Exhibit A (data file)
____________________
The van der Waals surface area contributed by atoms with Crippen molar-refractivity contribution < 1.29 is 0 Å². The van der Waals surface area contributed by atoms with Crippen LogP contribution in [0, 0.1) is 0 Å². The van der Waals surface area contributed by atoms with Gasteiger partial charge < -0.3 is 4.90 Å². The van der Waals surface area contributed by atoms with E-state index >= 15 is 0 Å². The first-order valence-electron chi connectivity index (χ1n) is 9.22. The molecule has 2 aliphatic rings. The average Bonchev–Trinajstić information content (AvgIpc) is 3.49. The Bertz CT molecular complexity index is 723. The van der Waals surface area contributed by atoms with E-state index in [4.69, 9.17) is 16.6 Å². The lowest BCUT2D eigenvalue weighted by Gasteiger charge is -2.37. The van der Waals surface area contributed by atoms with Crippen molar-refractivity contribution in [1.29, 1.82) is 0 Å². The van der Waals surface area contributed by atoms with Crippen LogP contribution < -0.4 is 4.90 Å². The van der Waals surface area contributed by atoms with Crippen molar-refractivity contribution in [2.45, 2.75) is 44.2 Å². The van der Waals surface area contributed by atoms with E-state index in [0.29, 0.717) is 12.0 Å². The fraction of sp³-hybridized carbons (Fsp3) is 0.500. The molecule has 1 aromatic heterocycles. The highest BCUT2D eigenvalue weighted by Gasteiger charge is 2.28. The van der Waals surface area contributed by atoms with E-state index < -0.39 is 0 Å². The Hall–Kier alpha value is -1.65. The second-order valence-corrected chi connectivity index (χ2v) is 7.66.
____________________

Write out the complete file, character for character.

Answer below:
The van der Waals surface area contributed by atoms with Crippen molar-refractivity contribution < 1.29 is 0 Å². The van der Waals surface area contributed by atoms with Crippen LogP contribution in [0, 0.1) is 0 Å². The van der Waals surface area contributed by atoms with Gasteiger partial charge < -0.3 is 4.90 Å². The van der Waals surface area contributed by atoms with E-state index >= 15 is 0 Å². The first-order valence-electron chi connectivity index (χ1n) is 9.22. The molecule has 2 aliphatic rings. The average Bonchev–Trinajstić information content (AvgIpc) is 3.49. The Bertz CT molecular complexity index is 723. The van der Waals surface area contributed by atoms with E-state index in [4.69, 9.17) is 16.6 Å². The lowest BCUT2D eigenvalue weighted by Gasteiger charge is -2.37. The van der Waals surface area contributed by atoms with Crippen molar-refractivity contribution in [1.29, 1.82) is 0 Å². The van der Waals surface area contributed by atoms with Crippen LogP contribution < -0.4 is 4.90 Å². The van der Waals surface area contributed by atoms with Crippen molar-refractivity contribution in [2.45, 2.75) is 44.2 Å². The van der Waals surface area contributed by atoms with E-state index in [0.29, 0.717) is 12.0 Å². The fraction of sp³-hybridized carbons (Fsp3) is 0.500. The molecule has 1 aromatic heterocycles. The highest BCUT2D eigenvalue weighted by Gasteiger charge is 2.28. The van der Waals surface area contributed by atoms with E-state index < -0.39 is 0 Å². The Hall–Kier alpha value is -1.65. The second-order valence-corrected chi connectivity index (χ2v) is 7.66.